Campaigning for historic vote on October 14 has exposed sharp divides in society and within the Indigenous community.

Melbourne, Australia – Days away from an historic referendum on Indigenous rights in Australia, the racism that has marred the campaign for weeks has intensified amid flagging public support for the proposed constitutional “Voice to Parliament”.

On Thursday, a video was released on social media showing a hooded man making a series of racist remarks against Indigenous peoples, before burning an Aboriginal flag and giving a Nazi salute.

The man, who was unidentified, also singled out Indigenous Independent Federal Senator Lidia Thorpe, who has been subject to a barrage of online racism and at times, death threats, since she entered the political arena in 2020.

The threats have got worse in the lead-up to the referendum, scheduled for October 14.

“People want to kill me out there. They don’t want my voice to be heard,” a visibly upset and angry Thorpe said at a press conference in response to the video. She railed against Prime Minister Anthony Albanese, accused the police of failing to protect her and challenged those who sent the video.

“I’m ready to fight for exactly what I went into parliament for and that is my country, my people. And I won’t stop. And I’m not scared. So come at me.”

Controversially, Thorpe – who identifies with the Djab Wurrung, Gunnai and Gunditjmara nations  – is against the Voice, a Labor Party initiative which seeks to implement a constitutionally enshrined Indigenous advisory body in the federal government.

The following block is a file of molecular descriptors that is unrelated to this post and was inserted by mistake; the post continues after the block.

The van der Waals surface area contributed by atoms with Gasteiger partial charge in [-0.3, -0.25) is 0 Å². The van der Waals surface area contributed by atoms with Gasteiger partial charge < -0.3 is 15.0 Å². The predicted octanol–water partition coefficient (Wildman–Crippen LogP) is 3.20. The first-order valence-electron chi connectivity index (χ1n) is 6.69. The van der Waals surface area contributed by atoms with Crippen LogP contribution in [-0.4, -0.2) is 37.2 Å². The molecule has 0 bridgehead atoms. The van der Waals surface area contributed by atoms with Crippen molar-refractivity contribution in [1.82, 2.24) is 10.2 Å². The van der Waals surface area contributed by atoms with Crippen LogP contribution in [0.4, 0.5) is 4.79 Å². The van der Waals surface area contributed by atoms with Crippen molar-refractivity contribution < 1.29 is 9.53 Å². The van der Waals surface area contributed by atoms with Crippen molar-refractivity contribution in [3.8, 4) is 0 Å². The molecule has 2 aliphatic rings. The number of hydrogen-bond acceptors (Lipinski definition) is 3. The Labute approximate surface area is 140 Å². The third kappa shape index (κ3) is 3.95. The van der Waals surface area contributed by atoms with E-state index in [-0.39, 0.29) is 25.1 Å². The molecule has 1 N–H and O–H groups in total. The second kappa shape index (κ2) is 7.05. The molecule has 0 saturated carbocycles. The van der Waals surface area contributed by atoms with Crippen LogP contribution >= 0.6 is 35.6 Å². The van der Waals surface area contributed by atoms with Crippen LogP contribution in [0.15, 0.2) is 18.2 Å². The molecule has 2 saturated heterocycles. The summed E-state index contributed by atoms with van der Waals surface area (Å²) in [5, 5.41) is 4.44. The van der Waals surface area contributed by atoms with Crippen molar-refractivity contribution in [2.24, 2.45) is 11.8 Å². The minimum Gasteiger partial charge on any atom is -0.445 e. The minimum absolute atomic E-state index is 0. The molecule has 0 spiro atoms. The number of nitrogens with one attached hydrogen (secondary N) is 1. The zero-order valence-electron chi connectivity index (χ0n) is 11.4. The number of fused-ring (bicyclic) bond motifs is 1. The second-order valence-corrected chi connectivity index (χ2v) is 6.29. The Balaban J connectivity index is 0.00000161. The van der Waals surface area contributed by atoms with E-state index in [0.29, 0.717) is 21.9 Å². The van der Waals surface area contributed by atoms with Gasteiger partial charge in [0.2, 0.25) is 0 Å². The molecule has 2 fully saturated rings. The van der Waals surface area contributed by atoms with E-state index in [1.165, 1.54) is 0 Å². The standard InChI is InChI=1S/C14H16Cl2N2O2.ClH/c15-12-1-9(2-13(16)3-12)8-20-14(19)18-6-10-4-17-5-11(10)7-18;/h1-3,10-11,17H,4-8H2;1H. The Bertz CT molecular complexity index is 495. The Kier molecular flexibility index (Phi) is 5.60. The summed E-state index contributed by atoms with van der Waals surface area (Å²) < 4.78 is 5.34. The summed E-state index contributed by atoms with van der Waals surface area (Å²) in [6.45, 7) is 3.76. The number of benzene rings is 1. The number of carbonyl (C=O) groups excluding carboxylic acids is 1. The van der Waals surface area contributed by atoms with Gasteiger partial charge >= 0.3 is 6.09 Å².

'Yes' Campaigners in Alice Springs. One is carrying a placard reading 'Open your heart to our voice'
The ‘yes’ campaign has been lagging in the opinion polls for months 

Instead, Thorpe advocates primarily for truth-telling and treaty as part of a Blak Sovereign Movement that would also demand that Indigenous deaths in custody be addressed as a priority.

‘Emboldening bigots and trolls’

The lack of support for the constitutional Voice to Parliament is a stark contrast to the hugely successful 1967 referendum on Indigenous rights.

At the height of the civil rights movement, 90.77 percent of Australians voted to count Indigenous people in the census and allow the federal government to make laws concerning Indigenous peoples.

But this year’s vote has largely split the nation, with the latest polls suggesting 43 percent will vote ‘yes’, and 49 percent ‘no’.

In Australia, a referendum asks voters to simply respond ‘yes’ or ‘no’ to a proposed constitutional amendment; a more than 50 percent ‘yes’ vote is required at a national level to make any change. Majorities are also required within each of the country’s six states. Voting is compulsory.

Since the initiative was announced last year, public debate has been marred by misinformation and racism, from hardliners in the ‘no’ campaign as well as the Liberals, Australia’s main opposition party, and its leader Peter Dutton. The Liberal Party, who were in government until 2022, are against the proposal.

In May this year, Indigenous Affairs Minister Linda Burney reprimanded Dutton in parliament for spreading “misinformation and scare campaigns” and accused Voice critics of being “hell-bent on stoking division”.

Dutton’s campaign in misinformation even prompted Voice architects The Uluru Statement to include a fact-checker, titled Seven Peter Dutton Lies on the Voice to Parliament Corrected, on their webpage.

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